Baseball practices can either be long and boring, or short and fun. And guess what, both of those practices last the same amount of time.
They just seem longer when they are not fun. Do you want motivated players? Then your baseball practice drills are going to have to not only be informative, but also fun to do.
I can remember baseball practices as a kid and the only thing we did was batting practice. A coach would pitch, one player batted, and the rest of us goofed off and retrieved balls.
Since most of our practices after the season started consisted of only that, baseball drills was not my favorite thing to do.
So as a baseball coach, I strove to offer my teams practice drills that were not only good learning drills, but also fun and competitive to do.
Yes, being competitive is all pure fun to boys.
Of course no one is keeping score, but there is an outcome for each play.
This makes it competitive, but also keeps their minds on the fundamentals of the drill.
And the closer the practice baseball drills are to game like conditions the better. The amount of baseball knowledge your players know will vary big time from player to player.
So the mechanics of baseball practice drills should be demonstrated in slow motion.
Do it enough times that everyone understands all the different roles of each position.
Then, do the drill in half-time speed. Once everyone involved has a good understanding of what is going to happen, take the drill live.
On this website I offer free practice drills. Some sites charge for drills, while other just bombard you with lots of bad drills and a few good ones. Here I only offer baseball practice drills that I know are helpful and fun to do. And most of the drills offered can be adjusted to help any age group.
The following is my favorite infield drill, and one of my players’ favorite baseball practice drills. I probably ran this infield drill more at all my practices than any other.
There are different variations you can do with this drill, and once you have tried them all, you will be in a position to pick which suits your team the best.
There have been times when a certain way was just not working at one of our practices, so we adjusted during the drill to whatever works. No need to wait until the next practice. Learn to adjust on the fly.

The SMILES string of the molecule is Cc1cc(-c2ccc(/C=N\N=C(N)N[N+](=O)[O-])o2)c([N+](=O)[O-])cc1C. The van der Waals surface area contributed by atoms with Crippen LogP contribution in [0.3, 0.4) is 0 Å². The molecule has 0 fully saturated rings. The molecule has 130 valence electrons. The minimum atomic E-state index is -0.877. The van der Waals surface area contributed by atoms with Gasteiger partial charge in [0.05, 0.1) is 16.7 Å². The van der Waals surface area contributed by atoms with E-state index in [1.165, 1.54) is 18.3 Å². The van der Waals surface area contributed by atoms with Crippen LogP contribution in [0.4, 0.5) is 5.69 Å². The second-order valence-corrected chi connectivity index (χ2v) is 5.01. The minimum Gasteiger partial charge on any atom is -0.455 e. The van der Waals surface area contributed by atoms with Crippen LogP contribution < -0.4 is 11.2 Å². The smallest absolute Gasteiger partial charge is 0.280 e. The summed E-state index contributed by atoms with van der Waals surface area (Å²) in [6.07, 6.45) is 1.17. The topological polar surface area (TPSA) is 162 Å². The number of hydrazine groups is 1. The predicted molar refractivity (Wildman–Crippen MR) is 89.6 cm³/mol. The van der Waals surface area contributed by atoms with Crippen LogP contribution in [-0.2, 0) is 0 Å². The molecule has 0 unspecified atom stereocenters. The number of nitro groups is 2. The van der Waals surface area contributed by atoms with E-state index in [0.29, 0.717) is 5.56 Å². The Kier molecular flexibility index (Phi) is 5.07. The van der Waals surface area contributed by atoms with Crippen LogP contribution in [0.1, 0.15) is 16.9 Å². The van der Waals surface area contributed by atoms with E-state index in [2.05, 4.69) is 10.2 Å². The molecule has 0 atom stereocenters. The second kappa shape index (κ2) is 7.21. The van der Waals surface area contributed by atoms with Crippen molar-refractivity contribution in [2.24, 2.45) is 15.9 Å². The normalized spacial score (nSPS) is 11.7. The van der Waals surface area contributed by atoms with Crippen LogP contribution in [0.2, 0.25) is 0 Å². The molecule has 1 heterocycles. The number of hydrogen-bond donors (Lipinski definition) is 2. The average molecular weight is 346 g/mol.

Put fielders at every base and shortstop. One of the variations to this drill is without a third baseball, or even with all fielders at shortstop. There just has to be at least one fielder and a first baseman.
You, or another coach, stand near home plate and hit ground balls to the infielders.
Here is where the competitive nature comes into play. Your remaining players are runners that start at home plate. I usually had the runners start about two steps down from home plate. They tend to start running too soon and a little farther distance makes the drill more practical. And runners should wear helmets.
This is just basic baseball. You hit a ground ball to an infielder, and he throws to first. Runner is safe or not. It doesn’t hurt to put a coach or parent at first to umpire. That helps to keep things moving and less arguing about safe or out.
It looks like one of the simpler baseball practice drills. But you as the coach control how hard this drill is. You can make it tough or easy on your fielders.
And that is what so great about this drill. It can be done by nine year olds, or eighteen year olds. If the runner is safe at first, let him continue to run.
This sets up double play practice. If he is safe again at second, let him keep running. Just be sure to tell the infielders what they should do if the ball is hit to them.
Teach the drill as you have fun with it. Time will fly by on a drill like this.
You can even split up into two teams and switch after five or six outs. Kids love keeping track of the number of runners that reach second. In our practices that was a run.
Give this drill a chance and your team will love it, and all of a sudden your infield starts fielding better.
Practice hard and good luck.
Here is a listing of the drills under the Team Drills Section:
Coaching Tips and Misc Drills
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